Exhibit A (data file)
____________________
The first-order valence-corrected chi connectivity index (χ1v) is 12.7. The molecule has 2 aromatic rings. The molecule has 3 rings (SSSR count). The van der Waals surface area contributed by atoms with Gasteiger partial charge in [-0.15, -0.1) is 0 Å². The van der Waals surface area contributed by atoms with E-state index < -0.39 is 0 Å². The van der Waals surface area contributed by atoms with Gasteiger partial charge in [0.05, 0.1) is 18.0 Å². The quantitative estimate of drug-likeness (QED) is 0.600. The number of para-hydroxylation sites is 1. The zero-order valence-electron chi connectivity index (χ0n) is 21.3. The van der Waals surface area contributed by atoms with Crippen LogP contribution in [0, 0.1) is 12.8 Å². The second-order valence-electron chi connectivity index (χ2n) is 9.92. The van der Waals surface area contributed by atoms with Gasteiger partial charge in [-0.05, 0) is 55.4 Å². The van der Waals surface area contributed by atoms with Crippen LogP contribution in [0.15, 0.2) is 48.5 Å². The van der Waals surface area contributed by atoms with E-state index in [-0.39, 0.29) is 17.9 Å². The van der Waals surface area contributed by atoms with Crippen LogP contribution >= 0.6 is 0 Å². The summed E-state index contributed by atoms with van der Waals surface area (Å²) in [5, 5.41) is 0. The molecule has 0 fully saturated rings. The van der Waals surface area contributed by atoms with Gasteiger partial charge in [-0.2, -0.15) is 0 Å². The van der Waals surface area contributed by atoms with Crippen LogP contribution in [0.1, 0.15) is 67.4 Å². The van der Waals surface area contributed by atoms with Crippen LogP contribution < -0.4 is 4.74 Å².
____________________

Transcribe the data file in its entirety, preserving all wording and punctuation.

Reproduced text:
The first-order valence-corrected chi connectivity index (χ1v) is 12.7. The molecule has 2 aromatic rings. The molecule has 3 rings (SSSR count). The van der Waals surface area contributed by atoms with Gasteiger partial charge in [-0.15, -0.1) is 0 Å². The van der Waals surface area contributed by atoms with E-state index < -0.39 is 0 Å². The van der Waals surface area contributed by atoms with Gasteiger partial charge in [0.05, 0.1) is 18.0 Å². The quantitative estimate of drug-likeness (QED) is 0.600. The number of para-hydroxylation sites is 1. The zero-order valence-electron chi connectivity index (χ0n) is 21.3. The van der Waals surface area contributed by atoms with Crippen LogP contribution in [0, 0.1) is 12.8 Å². The second-order valence-electron chi connectivity index (χ2n) is 9.92. The van der Waals surface area contributed by atoms with Gasteiger partial charge in [-0.05, 0) is 55.4 Å². The van der Waals surface area contributed by atoms with Crippen LogP contribution in [0.15, 0.2) is 48.5 Å². The van der Waals surface area contributed by atoms with E-state index in [-0.39, 0.29) is 17.9 Å². The van der Waals surface area contributed by atoms with Crippen LogP contribution >= 0.6 is 0 Å². The summed E-state index contributed by atoms with van der Waals surface area (Å²) in [5, 5.41) is 0. The molecule has 0 fully saturated rings. The van der Waals surface area contributed by atoms with Gasteiger partial charge in [-0.2, -0.15) is 0 Å². The van der Waals surface area contributed by atoms with Crippen LogP contribution in [0.1, 0.15) is 67.4 Å². The van der Waals surface area contributed by atoms with Crippen LogP contribution < -0.4 is 4.74 Å².